SECOND JOINT STATUS REPORT UNDER THE U.S.-JAPAN ENHANCED INITIATIVE ON DEREGULATION AND COMPETITION POLICY
Deregulation of the transportation, telecommunications, energy, financial, aviation and other sectors in the United States since the mid-1970s' has fundamentally repositioned our economy to be the most competitive economy in the world today. Deregulation means changing the way government operates, including the ways it allows for new entrants in the market, and provides incentives to investment. Support for pro-competitive practices is essential to secure new investment, new technology development, entrepreneurship and the creation of new economic opportunities that Japan needs to turn around its economy and restore growth. As Prime Minister Obuchi recently observed of the challenge before Japan today, "We realize that unless we adopt a more flexible economy driven by the market, Japan is doomed to economic and technological decline.
The U.S.- Japan Enhanced Initiative launched in June 1997 in Denver created a bilateral process to address regulatory and anti-competitive barriers for both foreign and domestic firms in Japan. In May, 1998 in Birmingham, England the United States and Japan announced a First Joint Status Report under the Enhanced Initiative detailing a package of measures to substantially deregulate Japan's telecommunications, housing, medical devices, pharmaceuticals, distribution, and financial services sectors. Since Birmingham, teams of American government experts coordinated by Deputy United States Trade Representative Richard Fisher have met throughout the year with Japanese experts from a number of Japanese Ministries coordinated by Deputy Foreign Affairs Minister Koichi Haraguchi to further the process and push the envelope of Japanese deregulation and restructuring.
New deregulation measures unveiled today will substantially expand last year's achievements in these sectors, advance deregulation of Japan's energy sector, and address cross-cutting competition policy and transparency issues. The Initiative is an important component of the Administration's strategy to further open the Japanese market and is designed to complement on-going bilateral enforcement efforts with respect to such issues as steel, insurance, flat glass, autos & auto parts, government procurement; and our multilateral agenda in APEC and the WTO to reduce Japanese trade barriers.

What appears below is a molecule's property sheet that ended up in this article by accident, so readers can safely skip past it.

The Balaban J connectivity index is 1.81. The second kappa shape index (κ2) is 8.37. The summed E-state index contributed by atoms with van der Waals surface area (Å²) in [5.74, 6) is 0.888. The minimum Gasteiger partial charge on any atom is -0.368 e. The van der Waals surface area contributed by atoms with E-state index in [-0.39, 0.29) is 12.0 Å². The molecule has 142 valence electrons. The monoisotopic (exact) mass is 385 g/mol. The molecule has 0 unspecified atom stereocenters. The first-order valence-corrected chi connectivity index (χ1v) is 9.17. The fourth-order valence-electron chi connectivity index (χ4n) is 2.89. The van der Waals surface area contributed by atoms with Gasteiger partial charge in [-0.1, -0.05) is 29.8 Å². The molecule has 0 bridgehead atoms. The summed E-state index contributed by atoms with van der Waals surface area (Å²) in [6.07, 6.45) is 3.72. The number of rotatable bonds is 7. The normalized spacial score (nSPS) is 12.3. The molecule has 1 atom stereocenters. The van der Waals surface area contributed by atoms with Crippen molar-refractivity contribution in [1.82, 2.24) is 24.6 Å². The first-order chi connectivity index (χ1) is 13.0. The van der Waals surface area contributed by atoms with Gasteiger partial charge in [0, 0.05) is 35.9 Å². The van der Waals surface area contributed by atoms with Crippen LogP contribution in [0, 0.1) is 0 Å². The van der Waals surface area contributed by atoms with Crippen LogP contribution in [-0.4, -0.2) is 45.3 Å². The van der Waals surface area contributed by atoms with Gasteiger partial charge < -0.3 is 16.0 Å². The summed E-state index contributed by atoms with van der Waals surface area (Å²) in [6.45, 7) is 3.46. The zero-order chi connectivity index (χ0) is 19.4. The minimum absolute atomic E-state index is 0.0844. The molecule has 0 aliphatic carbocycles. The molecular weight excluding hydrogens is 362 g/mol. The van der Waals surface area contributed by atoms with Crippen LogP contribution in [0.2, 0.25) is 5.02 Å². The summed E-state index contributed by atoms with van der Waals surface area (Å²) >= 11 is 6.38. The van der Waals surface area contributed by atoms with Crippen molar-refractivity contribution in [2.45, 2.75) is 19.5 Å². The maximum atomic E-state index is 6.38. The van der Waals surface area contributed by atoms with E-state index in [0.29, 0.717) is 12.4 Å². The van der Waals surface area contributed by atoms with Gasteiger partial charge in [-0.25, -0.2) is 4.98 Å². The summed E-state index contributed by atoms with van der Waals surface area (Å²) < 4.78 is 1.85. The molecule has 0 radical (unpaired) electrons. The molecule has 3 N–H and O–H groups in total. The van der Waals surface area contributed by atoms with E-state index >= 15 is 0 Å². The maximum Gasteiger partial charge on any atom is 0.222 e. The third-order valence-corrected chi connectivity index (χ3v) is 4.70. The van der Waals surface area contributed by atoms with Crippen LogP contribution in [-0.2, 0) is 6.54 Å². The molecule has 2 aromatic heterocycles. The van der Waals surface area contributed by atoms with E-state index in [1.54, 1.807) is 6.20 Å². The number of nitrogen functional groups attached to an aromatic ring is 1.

New deregulation commitments announced today include the following key measures, details of which are available in a comprehensive fact sheet from USTR.
Japan has committed to specific new measures to more effectively introduce competition into its $130 billion telecommunications sector by:
Ensuring that interconnection rates -- the rates charged competitors of NTT to access the majority of Japanese customers -- are set below retail rates;
Defining measures that will assure NTT DoCoMo's (cellular service provider) interconnection rates are more fairly priced by being purely based on costs;
Authorizing interconnection "clearinghouse" for new entrants in the Japanese market which will dramatically speed market entry;
Liberalizing the use of flexible network arrangements, thus allowing businesses to build out their networks more rapidly and efficiently;
Improving methods to ensure that new entrants have fair and non-discriminatory access to international cable landing stations, controlled by KDD (which holds 60% market share of the international telephony market);
Opening-up Cable TV to one hundred percent foreign investment (and clearly restricting NTT from using its control of fiber optic cable reaching residential customers to distort competition in the cable TV/telephony market); and
Proposing new regulations by mid-year to facilitate use of electrical wiring systems for communications purposes.
Currently, U.S. manufacturers supply only $1.5 billion of Japan's languishing $42 billion residential building materials industry. New commitments by Japan under the Initiative should create new opportunities by:
Accelerating the introduction of performance-based standards for three-story, multi-family wood housing in urban residential areas from Japan Fiscal Year 2000 to May 1, 1999;